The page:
Unlike my three children, I can't say I grew up in an America where it was normal to see a woman of Indian origin with a sitcom of her own. My kids see Priyanka Chopra's face plastered on every other bus in Boston these days. This is the new normal. Blackish, Empire, Fresh Off the Boat, The Mindy Project, and all those nighttime dramas created by Shonda Rhimes that cast brown actors with greater regularity than ever before.
If you were a black or brown kid 30 years ago in the United States as I was, you knew it was pointless to look for someone resembling you onscreen - I mean not just resembling you in hair or hue, but actually representing your reality, your plotlines. Blacks, Asians, Native Americans appeared rarely in leading roles, always straitjacketed into narrow types. Indians are where they are in the American media today because of the paths cleared by earlier generations of black, Hispanic, and East Asian actors, writers, directors, and producers.
As a kid in Cambridge, the same town where Ms. Kaling was born, I caught a glimpse of Kabir Bedi on General Hospital and a flash of my mother's favorite Persis Khambatta in Star Trek: The Motion Picture. In the 1990s came the list of names we all know by now: Naveen Andrews, Sarita Choudhury, Kal Penn, Archie Panjabi, Parminder Nagra, Aasif Mandvi, Aziz Ansari, and so on. Guest appearances, part of a large ensemble cast - that is all we got for a while.
Mindy Kaling started catching our attention about a decade ago. Instead of bemoaning the lack of brainy, three-dimensional roles for women who looked like her, Ms. Kaling refreshingly chose to write them herself. First she wrote a play (Matt & Ben). Then she became a writer for the popular American adaptation of the British comedy The Office (in which she also played the part of Kelly Kapoor). In 2012, she became the first South Asian woman with a sitcom of her own in the U.S. The first three seasons of the single-camera comedy The Mindy Project aired on Fox. The fourth season has been picked up by Hulu - where most American millennials go to watch TV nowadays (alongside Netflix).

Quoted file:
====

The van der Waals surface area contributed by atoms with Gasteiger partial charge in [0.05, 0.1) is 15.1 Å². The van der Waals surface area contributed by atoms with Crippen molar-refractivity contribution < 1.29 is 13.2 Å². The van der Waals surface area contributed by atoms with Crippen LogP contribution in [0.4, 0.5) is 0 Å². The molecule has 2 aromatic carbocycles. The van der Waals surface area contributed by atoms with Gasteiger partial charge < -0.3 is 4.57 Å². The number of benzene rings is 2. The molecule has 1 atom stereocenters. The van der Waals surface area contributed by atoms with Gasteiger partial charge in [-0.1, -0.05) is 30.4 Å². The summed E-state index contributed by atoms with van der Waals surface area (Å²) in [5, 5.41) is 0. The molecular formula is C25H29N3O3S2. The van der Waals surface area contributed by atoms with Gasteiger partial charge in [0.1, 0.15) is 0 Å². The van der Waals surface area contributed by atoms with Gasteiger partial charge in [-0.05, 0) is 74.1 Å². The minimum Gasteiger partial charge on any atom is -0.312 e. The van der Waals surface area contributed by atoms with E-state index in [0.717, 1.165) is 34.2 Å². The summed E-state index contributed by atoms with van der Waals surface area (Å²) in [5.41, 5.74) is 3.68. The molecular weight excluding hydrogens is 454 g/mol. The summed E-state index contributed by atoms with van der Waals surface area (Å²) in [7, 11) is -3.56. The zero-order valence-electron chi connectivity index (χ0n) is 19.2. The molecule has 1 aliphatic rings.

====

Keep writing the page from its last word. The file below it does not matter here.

Mindy Lahiri, Ms. Kaling's screen persona, is an Ob-Gyn in Manhattan. She grew up on a steady diet of rom-coms and lives in a narcissistic bubble while still managing to deliver babies with professional finesse. She is dark (Fair & Lovely will not be calling her anytime soon for a product endorsement), chubby (by TV standards, not real-life standards) and doesn't hide herself in black clothes that cover her "problem areas." The New Yorker television critic once wrote that Mindy is the sort of girl who used to be cast as the sidekick for the perky white girl in the lead role. That she is the main character, her name screaming in the title, tells you where we stand right now.
Did I mention those "problem areas"? She festoons them, bejewels them, adorns them, decks them up in the sort of fashion women wear to please other women, not men. If you haven't watched the show (which, alas, I suspect most NDTV viewers have not), this is the plot so far: Mindy looks for love, finds love, gets pregnant, gives birth to son, gets engaged to father of son, leaves him, starts her own fertility clinic for women, moves back to her own Manhattan apartment with son, looks for love again, goes on a blind date with an Indian guy, is called a "coconut", organizes a mundan for her son, and it turns out to be a bit of a sappy disaster.
Why does this matter? Let me try to explain.